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Monday, Oct. 6, 2008

Farewell to Thabo Mbeki


It was widely believed of South Africa's outgoing president, Thabo Mbeki, that the only time when he wasn't plotting was when he was asleep. More than his bizarre views on AIDS or even his failure to do much for South Africa's poor, it was that reputation as an inveterate plotter that finally brought him down.

Mbeki's humiliation has been very great. First the governing African National Congress (ANC) refused to re-elect him as its leader last year, which dashed his hopes of winning a third term in next year's election.

But Mbeki would still have remained president until early 2009 — until last month, when the ANC leadership, convinced that Mbeki was using the courts to pursue a private vendetta against his rival Jacob Zuma, ordered him to resign early.

Mbeki's immediate replacement as president is Kgalema Motlanthe, deputy leader of the ANC, but Zuma is universally expected to be elected president of South Africa in the election due early next year.

Mbeki's fall from grace has been spectacular but hardly surprising. He was Nelson Mandela's chosen successor, but his style was very different: aloof, intellectual and endlessly scheming against real and imagined rivals. The upper ranks of the ANC are full of men and women who have been sidelined or betrayed by Mbeki.

He also didn't pay much attention to the opinions of the broader public, particularly in two areas that are vital for South Africa: curbing the AIDS epidemic, and creating jobs for the black poor.

His stubborn denial that AIDS is transmitted by the HIV virus delayed the state-aided provision of retrovirals to HIV-positive patients for years, and was indirectly responsible for the deaths of tens if not hundreds of thousands of South Africans. His neoliberal economic policies gave the country a relatively high growth rate (5 percent last year), but created very few new jobs. Some people respected Mbeki, but nobody loved him.

What ultimately brought Mbeki down was his feud with Zuma, which was a self-inflicted wound. Zuma is the antithesis of Mbeki — he's a left-leaning populist with little formal education and a record of financial and sexual indiscretions — so it's natural that the two men should dislike and mistrust each other. But the party had forced Mbeki to accept Zuma as his vice president, and a wiser politician than Mbeki would have gone along with that typical ANC compromise.

Mbeki didn't, and he seized the opportunity of a corruption charge against Zuma in 2005 to dismiss the latter from the vice presidency. It was an error that finally brought Mbeki down, for it made Zuma the rallying point for all the elements in the party that could not stand either Mbeki's policies or his personality.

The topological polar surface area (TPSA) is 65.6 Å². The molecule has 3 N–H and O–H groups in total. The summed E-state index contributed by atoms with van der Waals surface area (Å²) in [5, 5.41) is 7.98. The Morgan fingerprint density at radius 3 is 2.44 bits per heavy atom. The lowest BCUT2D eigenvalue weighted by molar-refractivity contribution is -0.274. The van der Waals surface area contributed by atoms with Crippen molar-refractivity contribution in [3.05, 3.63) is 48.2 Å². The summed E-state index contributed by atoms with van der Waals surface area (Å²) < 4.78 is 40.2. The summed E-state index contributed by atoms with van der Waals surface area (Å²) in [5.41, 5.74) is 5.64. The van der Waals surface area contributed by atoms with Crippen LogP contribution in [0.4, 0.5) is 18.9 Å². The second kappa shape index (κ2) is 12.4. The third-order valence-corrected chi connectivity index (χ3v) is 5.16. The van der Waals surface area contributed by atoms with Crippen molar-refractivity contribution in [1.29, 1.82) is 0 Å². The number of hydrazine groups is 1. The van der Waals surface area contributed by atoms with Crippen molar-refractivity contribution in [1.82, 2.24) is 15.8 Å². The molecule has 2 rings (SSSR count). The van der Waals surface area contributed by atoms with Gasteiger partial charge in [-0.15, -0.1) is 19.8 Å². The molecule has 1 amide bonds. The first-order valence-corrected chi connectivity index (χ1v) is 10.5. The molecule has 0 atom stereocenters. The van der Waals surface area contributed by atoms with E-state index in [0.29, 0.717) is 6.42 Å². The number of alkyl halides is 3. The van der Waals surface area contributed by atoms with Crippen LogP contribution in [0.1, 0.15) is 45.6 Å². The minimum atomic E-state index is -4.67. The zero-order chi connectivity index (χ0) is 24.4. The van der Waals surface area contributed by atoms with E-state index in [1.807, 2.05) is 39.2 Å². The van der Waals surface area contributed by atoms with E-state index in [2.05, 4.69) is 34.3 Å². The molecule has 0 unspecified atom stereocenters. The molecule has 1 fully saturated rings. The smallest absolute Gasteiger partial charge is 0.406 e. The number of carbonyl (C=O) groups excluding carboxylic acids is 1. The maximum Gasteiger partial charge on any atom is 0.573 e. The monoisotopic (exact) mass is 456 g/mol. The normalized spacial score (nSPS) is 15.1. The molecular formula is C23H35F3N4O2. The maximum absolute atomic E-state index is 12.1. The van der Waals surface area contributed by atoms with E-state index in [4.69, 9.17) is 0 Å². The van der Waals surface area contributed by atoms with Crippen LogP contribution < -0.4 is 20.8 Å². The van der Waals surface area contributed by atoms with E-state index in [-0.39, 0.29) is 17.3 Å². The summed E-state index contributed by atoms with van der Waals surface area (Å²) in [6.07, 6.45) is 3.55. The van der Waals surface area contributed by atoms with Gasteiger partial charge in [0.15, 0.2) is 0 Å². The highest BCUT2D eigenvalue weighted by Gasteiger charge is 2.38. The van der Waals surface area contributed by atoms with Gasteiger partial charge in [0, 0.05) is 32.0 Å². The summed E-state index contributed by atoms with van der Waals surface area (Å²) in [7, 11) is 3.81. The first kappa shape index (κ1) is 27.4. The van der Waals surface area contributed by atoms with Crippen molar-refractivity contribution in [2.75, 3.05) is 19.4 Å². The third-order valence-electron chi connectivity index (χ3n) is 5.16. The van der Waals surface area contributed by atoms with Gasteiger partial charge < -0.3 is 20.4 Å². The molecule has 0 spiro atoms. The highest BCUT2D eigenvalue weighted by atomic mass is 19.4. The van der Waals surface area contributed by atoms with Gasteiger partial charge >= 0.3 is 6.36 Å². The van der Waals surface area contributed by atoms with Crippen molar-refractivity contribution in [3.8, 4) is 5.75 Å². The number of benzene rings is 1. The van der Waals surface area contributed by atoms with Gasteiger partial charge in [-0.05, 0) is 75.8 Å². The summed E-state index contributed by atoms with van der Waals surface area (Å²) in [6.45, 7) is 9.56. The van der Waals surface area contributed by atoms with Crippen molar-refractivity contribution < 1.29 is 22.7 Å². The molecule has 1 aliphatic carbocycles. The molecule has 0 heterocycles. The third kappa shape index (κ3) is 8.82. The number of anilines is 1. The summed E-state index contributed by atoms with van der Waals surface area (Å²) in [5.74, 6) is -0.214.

Even Zuma's allies suspect that there was something to the corruption charges, for his close associate Schabir Shaik is already in the third year of a 15-year prison sentence for his actions in the same case. But the government's case against Zuma depended on documents seized in a raid on his home and office for which the search warrants may have been invalid, and several judges have dismissed the case on legal technicalities connected with that issue.

Every time, the government prosecutors reinstated the charges or appealed the judgment, and to many Zuma supporters within the ANC it began to look like Mbeki's private vendetta against their man. Last month the Constitutional Court dismissed the case against Zuma on the same technicality, and Judge Chris Nicholson openly voiced his suspicion that it was pressure from Mbeki that was keeping it alive.

When government prosecutors appealed the case yet again, the party's patience with Mbeki snapped, and within days he was gone. So now Zuma, who is, to put it bluntly, much closer to the popular stereotype of an African politician than either Mandela or Mbeki, is coming to power in South Africa.

Helen Zille, leader of the main opposition party, the Democratic Alliance, told the BBC that Zuma is "the leader of a rabble out to grab the spoils of state for their own interests," and that is certainly the fear of many people in South Africa and elsewhere. If it is true, then the country will now go down the same path of steep political and economic decline that destroyed so many other African countries. But maybe it won't.

Zuma is flamboyant, probably corrupt, and certainly ignorant. In a recent trial in which he was accused of raping a house guest, the daughter of a family friend, who he knew was HIV-positive, his defense was: (1) she was asking for it, because she was wearing a short traditional wrap-around, (2) it was against his Zulu culture to turn down a woman, and (3) he didn't use a condom, but took a shower afterward to protect himself against HIV infection.

But corruption is nothing new in South Africa (it was rife under the apartheid regime); nor is populism. The country has a free press, independent courts, a modern economy and a good deal of political sophistication.

The left had to get a turn in power some time, and there is some reason to hope that Jacob Zuma's worst instincts will be curbed by his allies.

Gwynne Dyer is a London-based independent journalist whose articles are published in 45 countries.


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